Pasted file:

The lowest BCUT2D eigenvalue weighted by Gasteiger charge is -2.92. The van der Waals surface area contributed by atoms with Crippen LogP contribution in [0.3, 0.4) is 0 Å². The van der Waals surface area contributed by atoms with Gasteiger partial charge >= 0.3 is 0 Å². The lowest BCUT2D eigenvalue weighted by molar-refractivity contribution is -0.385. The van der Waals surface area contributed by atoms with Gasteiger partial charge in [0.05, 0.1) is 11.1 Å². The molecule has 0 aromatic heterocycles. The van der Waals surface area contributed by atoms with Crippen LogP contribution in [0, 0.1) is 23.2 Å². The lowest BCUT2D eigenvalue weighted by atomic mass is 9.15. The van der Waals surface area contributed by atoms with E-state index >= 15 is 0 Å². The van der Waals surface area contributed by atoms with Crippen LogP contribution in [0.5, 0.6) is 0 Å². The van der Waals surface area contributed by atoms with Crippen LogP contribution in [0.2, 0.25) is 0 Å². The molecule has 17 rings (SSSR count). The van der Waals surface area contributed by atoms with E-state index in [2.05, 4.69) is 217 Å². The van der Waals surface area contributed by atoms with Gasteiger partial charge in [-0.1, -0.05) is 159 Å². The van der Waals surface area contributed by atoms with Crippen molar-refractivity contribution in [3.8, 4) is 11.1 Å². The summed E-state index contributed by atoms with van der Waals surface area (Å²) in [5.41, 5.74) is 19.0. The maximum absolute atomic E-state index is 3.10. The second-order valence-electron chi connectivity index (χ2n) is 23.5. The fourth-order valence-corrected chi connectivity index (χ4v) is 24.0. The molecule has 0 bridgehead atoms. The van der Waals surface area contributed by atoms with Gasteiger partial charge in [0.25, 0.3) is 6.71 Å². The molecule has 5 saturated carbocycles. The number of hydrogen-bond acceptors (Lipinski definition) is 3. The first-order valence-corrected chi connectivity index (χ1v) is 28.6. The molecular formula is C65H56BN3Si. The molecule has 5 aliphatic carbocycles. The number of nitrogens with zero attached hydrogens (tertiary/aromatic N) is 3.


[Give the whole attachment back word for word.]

The lowest BCUT2D eigenvalue weighted by Gasteiger charge is -2.92. The van der Waals surface area contributed by atoms with Crippen LogP contribution in [0.3, 0.4) is 0 Å². The van der Waals surface area contributed by atoms with Gasteiger partial charge >= 0.3 is 0 Å². The lowest BCUT2D eigenvalue weighted by molar-refractivity contribution is -0.385. The van der Waals surface area contributed by atoms with Gasteiger partial charge in [0.05, 0.1) is 11.1 Å². The molecule has 0 aromatic heterocycles. The van der Waals surface area contributed by atoms with Crippen LogP contribution in [0, 0.1) is 23.2 Å². The lowest BCUT2D eigenvalue weighted by atomic mass is 9.15. The van der Waals surface area contributed by atoms with E-state index >= 15 is 0 Å². The van der Waals surface area contributed by atoms with Crippen LogP contribution in [0.5, 0.6) is 0 Å². The van der Waals surface area contributed by atoms with Crippen LogP contribution in [0.2, 0.25) is 0 Å². The molecule has 17 rings (SSSR count). The van der Waals surface area contributed by atoms with E-state index in [2.05, 4.69) is 217 Å². The van der Waals surface area contributed by atoms with Gasteiger partial charge in [-0.1, -0.05) is 159 Å². The van der Waals surface area contributed by atoms with Crippen molar-refractivity contribution in [3.8, 4) is 11.1 Å². The summed E-state index contributed by atoms with van der Waals surface area (Å²) in [5.41, 5.74) is 19.0. The maximum absolute atomic E-state index is 3.10. The second-order valence-electron chi connectivity index (χ2n) is 23.5. The fourth-order valence-corrected chi connectivity index (χ4v) is 24.0. The molecule has 0 bridgehead atoms. The van der Waals surface area contributed by atoms with Gasteiger partial charge in [0.25, 0.3) is 6.71 Å². The molecule has 5 saturated carbocycles. The number of hydrogen-bond acceptors (Lipinski definition) is 3. The first-order valence-corrected chi connectivity index (χ1v) is 28.6. The molecular formula is C65H56BN3Si. The molecule has 5 aliphatic carbocycles. The number of nitrogens with zero attached hydrogens (tertiary/aromatic N) is 3.